As the party of sound money, Labour will make our economy stronger, and with our green prosperity plan and mission to make Britain the best place to start and grow a business, we will get it growing again.

“Are you better off than you were four years ago?” has been a potent electioneering weapon since the question was asked by Ronald Reagan in 1980. Reeves has now made it part of her repertoire.

The Labour party briefing also says the average household is now spending as much of its disposable income on energy as it is on food (9%), and more than it is spending on transport (8%) or recreation and culture (6%).

Hunt says inflation at 10.5% shows why ‘difficult decisions needed’ on public sector pay

UK inflation fell back slightly in December to 10.5% but remains at one of the highest levels in 40 years as the cost of living crisis continues, my colleague Phillip Inman reports.

In a statement issued in response to the figures, Jeremy Hunt, the chancellor, linked continuing high inflation to the public sector pay disputes, and argued today’s figures justified the government’s refusal to award pay rises at or above inflation. He said:

High inflation is a nightmare for family budgets, destroys business investment and leads to strike action, so however tough, we need to stick to our plan to bring it down.

While any fall in inflation is welcome, we have a plan to go further and halve inflation this year, reduce debt, and grow the economy – but it is vital that we take the difficult decisions needed and see the plan through.

To help families in the meantime, we are providing an average of £3,500 of support for every household over this year and next.

The unions, of course, argue that double-digit inflation is precisely why they do need a larger pay rise.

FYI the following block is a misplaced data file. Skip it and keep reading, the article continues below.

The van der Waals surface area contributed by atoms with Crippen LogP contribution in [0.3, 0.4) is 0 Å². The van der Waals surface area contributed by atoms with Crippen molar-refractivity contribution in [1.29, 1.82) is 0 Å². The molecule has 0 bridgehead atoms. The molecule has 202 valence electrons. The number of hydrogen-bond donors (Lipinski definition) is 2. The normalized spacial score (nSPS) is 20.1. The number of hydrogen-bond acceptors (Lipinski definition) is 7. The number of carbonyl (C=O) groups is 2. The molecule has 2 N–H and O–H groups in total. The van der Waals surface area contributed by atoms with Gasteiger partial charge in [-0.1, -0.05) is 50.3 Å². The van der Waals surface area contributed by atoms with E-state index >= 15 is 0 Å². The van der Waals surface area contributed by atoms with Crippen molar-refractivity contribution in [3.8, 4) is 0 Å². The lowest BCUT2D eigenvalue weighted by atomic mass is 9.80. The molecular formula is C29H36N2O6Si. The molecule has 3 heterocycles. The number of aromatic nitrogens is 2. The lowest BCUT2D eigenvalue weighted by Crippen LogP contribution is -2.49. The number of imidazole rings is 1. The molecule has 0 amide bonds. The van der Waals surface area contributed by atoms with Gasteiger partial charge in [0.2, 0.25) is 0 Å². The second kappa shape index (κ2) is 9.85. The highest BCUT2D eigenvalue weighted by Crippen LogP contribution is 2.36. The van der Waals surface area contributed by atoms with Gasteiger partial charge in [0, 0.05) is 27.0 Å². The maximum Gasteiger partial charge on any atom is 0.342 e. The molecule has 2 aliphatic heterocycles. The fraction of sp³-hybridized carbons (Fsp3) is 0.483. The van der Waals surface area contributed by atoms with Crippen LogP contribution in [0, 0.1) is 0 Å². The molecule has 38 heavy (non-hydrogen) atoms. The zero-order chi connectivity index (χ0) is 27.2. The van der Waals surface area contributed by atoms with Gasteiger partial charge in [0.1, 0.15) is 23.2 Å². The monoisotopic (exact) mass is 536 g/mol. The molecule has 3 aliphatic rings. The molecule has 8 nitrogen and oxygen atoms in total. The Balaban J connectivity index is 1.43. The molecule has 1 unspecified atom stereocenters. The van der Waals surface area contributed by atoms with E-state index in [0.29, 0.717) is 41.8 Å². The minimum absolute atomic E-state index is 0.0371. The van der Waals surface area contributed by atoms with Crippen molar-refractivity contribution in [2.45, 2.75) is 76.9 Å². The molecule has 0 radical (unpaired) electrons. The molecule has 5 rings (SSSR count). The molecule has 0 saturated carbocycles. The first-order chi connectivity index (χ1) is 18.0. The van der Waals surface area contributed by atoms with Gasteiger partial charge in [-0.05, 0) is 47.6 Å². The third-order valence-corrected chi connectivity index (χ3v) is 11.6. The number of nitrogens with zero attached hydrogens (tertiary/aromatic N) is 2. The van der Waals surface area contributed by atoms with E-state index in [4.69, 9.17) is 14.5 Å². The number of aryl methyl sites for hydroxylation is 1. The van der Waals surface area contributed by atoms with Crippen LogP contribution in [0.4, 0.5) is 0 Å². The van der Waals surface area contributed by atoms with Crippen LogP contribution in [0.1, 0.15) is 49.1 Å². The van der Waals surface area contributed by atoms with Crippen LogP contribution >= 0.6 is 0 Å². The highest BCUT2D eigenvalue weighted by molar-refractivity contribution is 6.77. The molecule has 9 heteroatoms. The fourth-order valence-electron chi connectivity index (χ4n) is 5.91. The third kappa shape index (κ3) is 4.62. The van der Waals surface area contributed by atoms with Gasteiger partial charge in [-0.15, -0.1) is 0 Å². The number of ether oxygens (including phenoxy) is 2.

Barclay says ‘unaffordable’ pay rises for health staff would take funding away from patients

Steve Barclay, the health secretary, has written an article for the Independent to coincide with the latest nurses’ strike today. In what sounds like a change of tone from when he met the health unions last week (and was more conciliatory, at least according to some accounts), he says that “unaffordable” pay rises for health workers would take resources away from patients. He says:

The nurses’ strike on Wednesday and the further walkouts for next month announced by the Royal College of Nursing (RCN) on Monday will pile on further pressure at this challenging time. Around 30,000 procedures or outpatient appointments were postponed as a result of nurse strikes on 15 and 20 December, so I am disappointed that patients face disruption again …

With fewer than three months left of this financial year, it is time to look ahead, not back. I recognise the cost of living pressures on NHS staff and I know how hard they work. But if we provide unaffordable pay rises to NHS staff, we will take billions of pounds away from where we need it most. Unaffordable pay hikes will mean cutting patient care and stoking the inflation that would make us all poorer.